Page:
This is pretty much a given for this list. The lightsaber is arguably the most amazing fictional weapon ever created for film. I wasn't there when Star Wars first hit the cinema in the late 70's but I still remember growing up with a VHS version and the distinctive noises and mythology of this weapon led to many pretend Jedi fights with sticks when I was a child. The lightsaber offered a sci-fi alternative to usual sword fighting games that we used to play. Instead of Knights fighting Knights, we were Jedi Knights fighting Sith Lords. The impact of the lightsaber has led to many knock off versions in video games such as No More Heroes (2008) and even the Halo series (2001-?). However these cannot compare to the versions in Star Wars. The fact that they somehow manage to stop a laser at a certain point is absurdly awesome. Sadly it is almost impossible that a lightsaber will ever fully be realised as they are in the films, for one thing they would be particularly dangerous. But we can dream. http://www.youtube.com/watch?v=ukbTFgQ4jxs

Neuralizer Men in Black film series (2002 - ?)

The Neuralizer is awesome. I love this thing. There is something about the simplicity of its design. The Neuralizer creates some of the funniest moments in Men in Black and offers something slightly different than the other technologies on the list. Like the Sick Sticks however it is a technology that would not be as much fun if you are on the receiving end€ Not that you would remember. The futuristic flashing sound the Neuralizer creates sticks in the mind and is distinctive enough that you know what is happening even if you only hear it. It also allows opportunities for the agents, mainly J (Will Smith) and K (Tommy Lee Jones), to put on their shades at night and look totally badass. The Neuralizer is obviously something that was used to explain away why we are not aware of aliens on earth. However it is a creative enough device that we can surely forgive that. It may be used a tad too much but I personally don't mind that as the first film is so enjoyable. Sadly like the Lightsaber it is unlikely that these will ever actually exist. Maybe that is part of what makes these technologies so memorable though. The wish for these to exist allows us to appreciate their use within the confines of the films. http://www.youtube.com/watch?v=zW8sGbvb9wM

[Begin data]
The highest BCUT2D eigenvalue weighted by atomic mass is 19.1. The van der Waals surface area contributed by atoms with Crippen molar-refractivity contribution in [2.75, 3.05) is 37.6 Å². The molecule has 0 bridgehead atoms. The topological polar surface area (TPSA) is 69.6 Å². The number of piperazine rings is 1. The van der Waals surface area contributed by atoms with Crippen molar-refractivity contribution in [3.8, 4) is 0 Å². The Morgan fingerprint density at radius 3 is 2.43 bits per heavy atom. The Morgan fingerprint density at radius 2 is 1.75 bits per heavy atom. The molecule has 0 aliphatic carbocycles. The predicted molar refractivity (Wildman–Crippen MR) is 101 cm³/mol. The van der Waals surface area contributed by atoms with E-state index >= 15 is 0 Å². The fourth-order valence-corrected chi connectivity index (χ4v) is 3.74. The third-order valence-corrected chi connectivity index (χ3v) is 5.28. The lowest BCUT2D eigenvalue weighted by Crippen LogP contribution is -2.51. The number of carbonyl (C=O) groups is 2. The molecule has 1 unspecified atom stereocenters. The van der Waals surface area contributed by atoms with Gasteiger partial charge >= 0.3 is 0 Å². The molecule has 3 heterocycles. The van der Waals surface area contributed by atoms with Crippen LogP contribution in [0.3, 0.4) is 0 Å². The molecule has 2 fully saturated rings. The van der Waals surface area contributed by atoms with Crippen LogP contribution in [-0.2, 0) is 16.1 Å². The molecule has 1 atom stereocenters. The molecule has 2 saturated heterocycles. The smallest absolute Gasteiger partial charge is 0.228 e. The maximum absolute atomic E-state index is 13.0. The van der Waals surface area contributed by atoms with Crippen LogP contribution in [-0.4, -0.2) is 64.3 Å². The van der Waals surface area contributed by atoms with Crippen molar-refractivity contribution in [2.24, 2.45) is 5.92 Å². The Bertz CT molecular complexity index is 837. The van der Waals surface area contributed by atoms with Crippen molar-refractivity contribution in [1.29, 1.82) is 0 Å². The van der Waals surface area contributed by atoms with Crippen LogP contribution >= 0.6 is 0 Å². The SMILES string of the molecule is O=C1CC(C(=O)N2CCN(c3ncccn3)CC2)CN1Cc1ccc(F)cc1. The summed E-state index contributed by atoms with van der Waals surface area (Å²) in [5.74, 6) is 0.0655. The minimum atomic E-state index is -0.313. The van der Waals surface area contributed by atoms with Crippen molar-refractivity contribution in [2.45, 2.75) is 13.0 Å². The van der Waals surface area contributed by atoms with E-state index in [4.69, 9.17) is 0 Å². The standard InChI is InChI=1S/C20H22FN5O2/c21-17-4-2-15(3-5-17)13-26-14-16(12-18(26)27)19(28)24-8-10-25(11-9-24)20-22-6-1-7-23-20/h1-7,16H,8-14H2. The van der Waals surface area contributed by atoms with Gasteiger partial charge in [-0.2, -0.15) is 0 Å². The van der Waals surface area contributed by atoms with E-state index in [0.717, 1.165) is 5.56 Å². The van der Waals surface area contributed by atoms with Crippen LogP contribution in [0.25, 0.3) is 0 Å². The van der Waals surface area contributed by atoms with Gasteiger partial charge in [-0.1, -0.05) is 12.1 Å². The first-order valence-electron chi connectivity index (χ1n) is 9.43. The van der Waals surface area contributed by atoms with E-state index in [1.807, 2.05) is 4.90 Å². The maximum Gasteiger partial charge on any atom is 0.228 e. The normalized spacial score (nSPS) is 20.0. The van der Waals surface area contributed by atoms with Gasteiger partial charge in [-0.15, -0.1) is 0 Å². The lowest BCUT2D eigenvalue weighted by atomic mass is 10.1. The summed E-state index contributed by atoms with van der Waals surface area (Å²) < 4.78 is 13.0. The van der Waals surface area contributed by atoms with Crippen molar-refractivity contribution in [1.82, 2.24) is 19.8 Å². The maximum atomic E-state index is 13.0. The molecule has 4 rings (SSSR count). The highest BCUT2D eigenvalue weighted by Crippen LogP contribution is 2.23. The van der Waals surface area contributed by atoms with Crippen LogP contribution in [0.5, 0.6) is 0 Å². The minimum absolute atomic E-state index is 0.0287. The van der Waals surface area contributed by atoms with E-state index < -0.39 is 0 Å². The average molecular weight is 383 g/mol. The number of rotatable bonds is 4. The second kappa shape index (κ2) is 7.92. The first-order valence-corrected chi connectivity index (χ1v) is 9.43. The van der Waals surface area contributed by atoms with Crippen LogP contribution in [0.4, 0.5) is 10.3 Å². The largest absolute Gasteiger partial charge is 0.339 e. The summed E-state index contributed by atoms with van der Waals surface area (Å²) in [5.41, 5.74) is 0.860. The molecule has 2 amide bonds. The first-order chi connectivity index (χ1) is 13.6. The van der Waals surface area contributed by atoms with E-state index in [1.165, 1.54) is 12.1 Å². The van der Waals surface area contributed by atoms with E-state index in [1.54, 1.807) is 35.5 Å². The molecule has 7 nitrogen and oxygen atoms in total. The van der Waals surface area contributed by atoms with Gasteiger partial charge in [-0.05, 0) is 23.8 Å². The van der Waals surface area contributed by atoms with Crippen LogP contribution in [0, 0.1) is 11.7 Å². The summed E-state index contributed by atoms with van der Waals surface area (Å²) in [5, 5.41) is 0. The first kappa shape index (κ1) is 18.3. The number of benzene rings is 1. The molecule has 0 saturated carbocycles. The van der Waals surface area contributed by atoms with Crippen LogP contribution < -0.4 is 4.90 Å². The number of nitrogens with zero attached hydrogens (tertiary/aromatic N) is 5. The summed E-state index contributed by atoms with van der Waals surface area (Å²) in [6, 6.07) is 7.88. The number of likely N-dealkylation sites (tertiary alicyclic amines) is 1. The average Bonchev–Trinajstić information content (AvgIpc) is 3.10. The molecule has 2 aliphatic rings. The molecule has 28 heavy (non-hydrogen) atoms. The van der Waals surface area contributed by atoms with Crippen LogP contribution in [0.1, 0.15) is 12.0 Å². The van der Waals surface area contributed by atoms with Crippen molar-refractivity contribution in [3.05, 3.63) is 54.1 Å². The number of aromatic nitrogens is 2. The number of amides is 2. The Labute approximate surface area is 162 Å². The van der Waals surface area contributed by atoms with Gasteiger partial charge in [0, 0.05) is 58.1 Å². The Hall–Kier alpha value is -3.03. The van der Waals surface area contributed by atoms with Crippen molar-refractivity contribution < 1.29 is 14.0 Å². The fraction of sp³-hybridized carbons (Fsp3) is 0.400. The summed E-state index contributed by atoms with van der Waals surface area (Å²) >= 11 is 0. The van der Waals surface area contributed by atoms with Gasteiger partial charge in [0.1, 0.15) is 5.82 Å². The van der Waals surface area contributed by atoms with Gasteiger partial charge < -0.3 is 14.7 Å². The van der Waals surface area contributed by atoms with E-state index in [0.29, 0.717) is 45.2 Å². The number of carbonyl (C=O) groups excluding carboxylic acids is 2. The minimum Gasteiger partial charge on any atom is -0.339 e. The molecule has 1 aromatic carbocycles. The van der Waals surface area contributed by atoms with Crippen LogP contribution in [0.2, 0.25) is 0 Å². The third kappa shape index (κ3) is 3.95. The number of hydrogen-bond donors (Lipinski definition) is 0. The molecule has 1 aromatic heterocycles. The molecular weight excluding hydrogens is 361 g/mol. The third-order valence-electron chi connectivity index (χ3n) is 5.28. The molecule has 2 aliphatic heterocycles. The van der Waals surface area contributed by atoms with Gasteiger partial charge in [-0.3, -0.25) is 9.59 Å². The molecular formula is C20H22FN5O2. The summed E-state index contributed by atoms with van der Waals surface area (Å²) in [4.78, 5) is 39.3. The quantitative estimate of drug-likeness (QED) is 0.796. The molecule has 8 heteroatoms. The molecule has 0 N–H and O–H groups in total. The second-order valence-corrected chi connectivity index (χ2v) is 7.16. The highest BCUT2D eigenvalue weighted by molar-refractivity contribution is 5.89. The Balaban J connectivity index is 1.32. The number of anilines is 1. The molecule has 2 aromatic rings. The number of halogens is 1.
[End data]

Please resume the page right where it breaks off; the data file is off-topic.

Hey. My name is Addison. And I am a Film Addict. My addiction began when I was a young lad, but it was controllable... For a while. As I entered teendom, my condition worsened. Slowly all my shelves began to fill with DVD cases. I hadn't even watched them all. I still haven't.